ALBANY, Ga. -- Chehaw thumped to the sound of tribal drums as dancers from Mexico and America brought their native dances and culture alive Saturday.
"This is a great family day to learn about the culture and the dances of Indians," said Virgil Anderson. "My daughter taps on a soda can at home and sings, 'Haya, hay, hay.'"
All smiles, Anderson's daughter, 2-year-old Tristan tapped on her father's chest in rhythm to show she knew the beat.
The occasion was the Chehaw Native American Festival Saturday. The festival started Friday at the park off Philema Road and continues at 9:30 a.m. today.
The native dancing probably drew the largest crowds of the probably 10,000 people that would attend during the weekend. Each tribe took center stage. The tribes all shared what the dances meant in their heritage.
Speaking about his Apache Grass Dance, T.J. Martinez of Oklahoma said the dance was used as harmony with the universe.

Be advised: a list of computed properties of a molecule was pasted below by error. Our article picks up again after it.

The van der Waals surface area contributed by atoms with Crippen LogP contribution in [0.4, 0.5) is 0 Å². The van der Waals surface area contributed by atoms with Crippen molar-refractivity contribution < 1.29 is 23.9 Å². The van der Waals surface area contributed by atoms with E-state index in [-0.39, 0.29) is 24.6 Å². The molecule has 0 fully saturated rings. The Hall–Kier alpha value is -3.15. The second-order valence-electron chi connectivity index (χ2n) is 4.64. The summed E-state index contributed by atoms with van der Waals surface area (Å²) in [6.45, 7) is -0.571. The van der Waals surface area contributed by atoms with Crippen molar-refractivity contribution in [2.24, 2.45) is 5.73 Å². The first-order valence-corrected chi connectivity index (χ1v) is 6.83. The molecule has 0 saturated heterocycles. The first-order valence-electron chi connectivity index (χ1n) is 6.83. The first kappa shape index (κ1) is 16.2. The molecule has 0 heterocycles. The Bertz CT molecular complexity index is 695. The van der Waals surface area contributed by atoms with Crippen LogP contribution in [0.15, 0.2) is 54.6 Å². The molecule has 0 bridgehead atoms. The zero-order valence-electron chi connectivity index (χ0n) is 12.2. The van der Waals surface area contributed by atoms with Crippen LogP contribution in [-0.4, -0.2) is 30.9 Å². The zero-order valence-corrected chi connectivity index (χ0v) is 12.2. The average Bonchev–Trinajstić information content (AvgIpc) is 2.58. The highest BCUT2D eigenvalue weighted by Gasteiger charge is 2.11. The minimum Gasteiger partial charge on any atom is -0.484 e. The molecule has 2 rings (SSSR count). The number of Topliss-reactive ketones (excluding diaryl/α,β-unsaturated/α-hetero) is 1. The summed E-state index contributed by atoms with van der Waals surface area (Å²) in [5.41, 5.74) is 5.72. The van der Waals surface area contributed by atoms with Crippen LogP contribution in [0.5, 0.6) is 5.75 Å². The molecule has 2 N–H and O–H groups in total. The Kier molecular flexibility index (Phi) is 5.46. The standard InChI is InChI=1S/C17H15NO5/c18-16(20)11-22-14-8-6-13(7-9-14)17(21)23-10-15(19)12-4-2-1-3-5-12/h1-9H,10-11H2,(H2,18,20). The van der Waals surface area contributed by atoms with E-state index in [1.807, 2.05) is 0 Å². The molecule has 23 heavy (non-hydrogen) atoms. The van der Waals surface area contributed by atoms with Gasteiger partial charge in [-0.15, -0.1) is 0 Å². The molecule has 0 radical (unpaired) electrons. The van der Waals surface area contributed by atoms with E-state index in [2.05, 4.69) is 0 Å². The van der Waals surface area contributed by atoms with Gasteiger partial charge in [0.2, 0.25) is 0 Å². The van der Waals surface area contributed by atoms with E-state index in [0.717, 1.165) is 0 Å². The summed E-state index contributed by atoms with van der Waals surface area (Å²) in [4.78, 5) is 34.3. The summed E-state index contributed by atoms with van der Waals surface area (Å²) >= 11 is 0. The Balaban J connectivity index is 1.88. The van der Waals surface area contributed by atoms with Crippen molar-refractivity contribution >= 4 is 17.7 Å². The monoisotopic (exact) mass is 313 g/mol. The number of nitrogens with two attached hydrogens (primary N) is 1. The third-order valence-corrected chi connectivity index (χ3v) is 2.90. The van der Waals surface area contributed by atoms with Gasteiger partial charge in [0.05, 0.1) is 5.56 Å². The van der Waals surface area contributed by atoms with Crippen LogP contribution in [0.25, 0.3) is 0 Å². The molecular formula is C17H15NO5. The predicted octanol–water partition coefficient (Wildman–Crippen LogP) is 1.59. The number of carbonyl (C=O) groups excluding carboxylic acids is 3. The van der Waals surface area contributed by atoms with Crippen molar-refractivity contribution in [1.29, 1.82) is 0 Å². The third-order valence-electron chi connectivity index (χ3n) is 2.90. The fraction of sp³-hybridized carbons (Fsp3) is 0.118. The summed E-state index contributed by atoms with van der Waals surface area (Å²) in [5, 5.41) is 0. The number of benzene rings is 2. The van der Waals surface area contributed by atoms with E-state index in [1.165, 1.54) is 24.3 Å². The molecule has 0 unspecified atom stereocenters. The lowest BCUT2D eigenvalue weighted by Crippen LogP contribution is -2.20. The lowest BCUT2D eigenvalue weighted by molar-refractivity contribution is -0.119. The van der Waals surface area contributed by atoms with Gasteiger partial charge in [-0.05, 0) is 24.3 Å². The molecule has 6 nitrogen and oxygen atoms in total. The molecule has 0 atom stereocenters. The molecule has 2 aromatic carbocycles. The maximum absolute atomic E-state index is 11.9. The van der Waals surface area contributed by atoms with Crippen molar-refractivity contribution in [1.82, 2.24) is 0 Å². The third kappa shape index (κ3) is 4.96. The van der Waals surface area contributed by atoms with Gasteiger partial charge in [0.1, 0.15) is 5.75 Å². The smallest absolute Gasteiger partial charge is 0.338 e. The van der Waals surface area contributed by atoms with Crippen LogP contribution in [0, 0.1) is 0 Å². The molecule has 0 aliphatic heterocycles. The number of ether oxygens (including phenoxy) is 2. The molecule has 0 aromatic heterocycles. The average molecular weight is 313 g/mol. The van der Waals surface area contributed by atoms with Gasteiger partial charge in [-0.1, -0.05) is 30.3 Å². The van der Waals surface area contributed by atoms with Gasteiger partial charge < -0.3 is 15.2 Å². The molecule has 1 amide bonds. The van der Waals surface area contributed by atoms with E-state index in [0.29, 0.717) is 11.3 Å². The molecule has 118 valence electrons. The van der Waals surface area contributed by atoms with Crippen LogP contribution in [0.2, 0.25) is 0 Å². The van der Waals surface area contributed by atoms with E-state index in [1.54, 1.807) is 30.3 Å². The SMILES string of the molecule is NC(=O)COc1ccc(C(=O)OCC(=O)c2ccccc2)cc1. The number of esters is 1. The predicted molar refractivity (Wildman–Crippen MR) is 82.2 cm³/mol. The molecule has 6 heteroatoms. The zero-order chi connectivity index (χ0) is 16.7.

"It is what the plains Indians used to push the long buffalo grass down when they moved their village to another spot," said Martinez, an Apache who has a Hispanic name because of adoption. "They would dance and push the grass flat to put up the teepees. When they moved on the grass would pop up again. Harmony."
Other exhibitors at the festival gave talks to anyone who wanted to stop about their native culture. Rachel Enfinger and her son Michael, 14, stopped to talk to an exhibitor about the Cherokee and Creek tribal heritage.
"I just think it is so educational for my son," Enfinger said. "This is just such a great day."
There were also many vendors with souvenirs such as flutes, bows and arrows and artworks for sale at the festival.
Up from Florida for the festival, Creek-Cherokee artisan Dan Townsend displayed intricately carved seashell jewelry and other items based on art from the Mississippian period (1000 to 1600 A.D.) of Indian heritage.
"Not much is known about this type of art," Townsend said. "I am happy to explain it to people."
Enjoying a respite from the attractions, Alfred Thomas and his granddaughter India Garth, 8, sat at a table near the food concessions while she played a tune on a souvenir flute.
"I got it because it is what the Indians played," Garth said. "I like it."